This is entirely without any scheduling simply because we haven't needed any yet. It is just a starting point, but it got us far with very complicated compositions of streams and saved my ass many times.

We also have a set of (user-)triggered actions that we can expose temporarily on the DOM by doing window.myComponent = myComponent and then open the web console and write myComponent.behaviors.triggers.addTodo({title: 'foo', body: 'bar'}) to fake user interactions without any renderable content.

It also enables us to programmatically play user behaviors on different components and check that the app state is correct. And that could ofc be sent to a database log.

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elldawg commented Oct 24, 2016

anyone make any progress on this?

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jayphelps commented Oct 24, 2016

@elldawg yes, progress is being made but nothing released yet. It's one of our primary focuses during the RC process.

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elldawg commented Oct 24, 2016

I naively believe that a very simple example here would be most helpful.

If I do the following:

        describe("",
            () => {
                let testScheduler: TestScheduler;
                let timerObservable: Observable<number>; 

                beforeEach(()=> {
                    testScheduler = new TestScheduler((a,b)=>{expect(a).toEqual(b)});
                    const originalTimer = Observable.timer;
                    spyOn(Observable, "timer").and.callFake((initialDelay, dueTime) =>{
                        return timerObservable = originalTimer.call(this, initialDelay, testScheduler);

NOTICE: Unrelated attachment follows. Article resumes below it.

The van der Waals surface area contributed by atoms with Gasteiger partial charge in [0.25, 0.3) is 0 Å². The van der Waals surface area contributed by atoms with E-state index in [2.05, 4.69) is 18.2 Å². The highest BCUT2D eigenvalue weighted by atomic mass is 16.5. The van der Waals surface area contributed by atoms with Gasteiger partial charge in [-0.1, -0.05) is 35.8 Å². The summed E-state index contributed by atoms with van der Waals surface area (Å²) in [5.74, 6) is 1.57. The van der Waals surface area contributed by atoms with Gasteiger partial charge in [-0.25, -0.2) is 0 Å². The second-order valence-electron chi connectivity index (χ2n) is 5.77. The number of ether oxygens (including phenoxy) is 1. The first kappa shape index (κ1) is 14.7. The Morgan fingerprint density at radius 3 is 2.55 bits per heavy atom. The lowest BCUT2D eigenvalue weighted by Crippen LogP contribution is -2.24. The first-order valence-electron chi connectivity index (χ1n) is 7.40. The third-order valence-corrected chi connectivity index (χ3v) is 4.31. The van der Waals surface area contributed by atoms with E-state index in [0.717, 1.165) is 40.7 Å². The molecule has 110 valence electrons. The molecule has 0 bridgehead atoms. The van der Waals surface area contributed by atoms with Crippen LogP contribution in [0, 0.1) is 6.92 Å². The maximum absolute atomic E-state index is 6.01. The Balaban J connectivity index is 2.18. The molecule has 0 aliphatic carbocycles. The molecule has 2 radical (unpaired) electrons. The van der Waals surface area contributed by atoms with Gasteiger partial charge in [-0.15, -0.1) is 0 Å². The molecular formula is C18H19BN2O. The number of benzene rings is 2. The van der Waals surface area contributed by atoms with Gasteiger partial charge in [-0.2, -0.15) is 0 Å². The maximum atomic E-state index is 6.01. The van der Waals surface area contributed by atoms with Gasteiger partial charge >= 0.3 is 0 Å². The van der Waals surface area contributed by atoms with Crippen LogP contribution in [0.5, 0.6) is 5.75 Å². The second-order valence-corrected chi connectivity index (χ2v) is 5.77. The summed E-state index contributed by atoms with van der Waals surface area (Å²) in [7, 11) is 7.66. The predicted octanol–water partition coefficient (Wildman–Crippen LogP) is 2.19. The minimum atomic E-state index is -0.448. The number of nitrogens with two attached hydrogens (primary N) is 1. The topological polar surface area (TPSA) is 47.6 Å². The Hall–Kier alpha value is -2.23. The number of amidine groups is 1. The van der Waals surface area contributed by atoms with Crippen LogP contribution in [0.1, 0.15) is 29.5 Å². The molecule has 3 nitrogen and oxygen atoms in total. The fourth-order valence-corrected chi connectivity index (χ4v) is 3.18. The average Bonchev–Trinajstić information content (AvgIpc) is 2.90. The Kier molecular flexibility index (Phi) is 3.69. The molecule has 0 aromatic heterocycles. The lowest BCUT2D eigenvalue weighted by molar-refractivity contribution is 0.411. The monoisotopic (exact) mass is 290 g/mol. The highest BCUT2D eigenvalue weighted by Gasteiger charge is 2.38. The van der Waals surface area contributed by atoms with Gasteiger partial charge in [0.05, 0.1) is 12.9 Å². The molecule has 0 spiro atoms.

});
                });

                it("",
                    () => {

                        Observable.timer(0, 1000).subscribe((num: number)=>{console.log(num)});
                        testScheduler.createTime("-1-2-3-|");
                        testScheduler.flush();
                    });
            });

I expect that 1,2,3 should be emmitted. I am obviously missing something.

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elldawg commented Oct 26, 2016

So I did some fiddling and came up with something that allows me to control timing:

function installMockTimer(maxFrames?: number): TestScheduler {

    //Create a test scheduler
    const scheduler = new TestScheduler((a, b) => expect(a).toEqual(b));

    //schedular.maxFrames controls how many frames (i.e. milliseconds) will be simulated
    //once flush is invoked.  It defaults to 750, so if you setup a timer for more than 750
    //frames, then nothing will happen
    scheduler.maxFrames = Number(maxFrames) || scheduler.maxFrames;

    //replace timer with a fake
    const originalTimer = Observable.timer;
    spyOn(Observable, "timer")
        .and.callFake(function(initialDelay, dueTime) {
            return originalTimer.call(this, initialDelay, dueTime, scheduler);
        });

    //return the scheduler.  This is what the client code uses to advance time
    return scheduler;
}

it("", ()=>{
    const scheduler = installMockTimer(5000);
    //we don't need to change max frames here. Just did it to illustrate that it's possible
    scheduler.maxFrames = 2000;
    Observable.timer(0, 1000).subscribe((data)=> console.log(scheduler.frame);
    scheduler.flush();
    //LOG : 0
    //LOG: 1000
    //LOG: 2000
});
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OzzieOrca commented Nov 17, 2016

Yes @elldawg's solution above using maxFrames to specify what frame a flush() should execute until seems to work.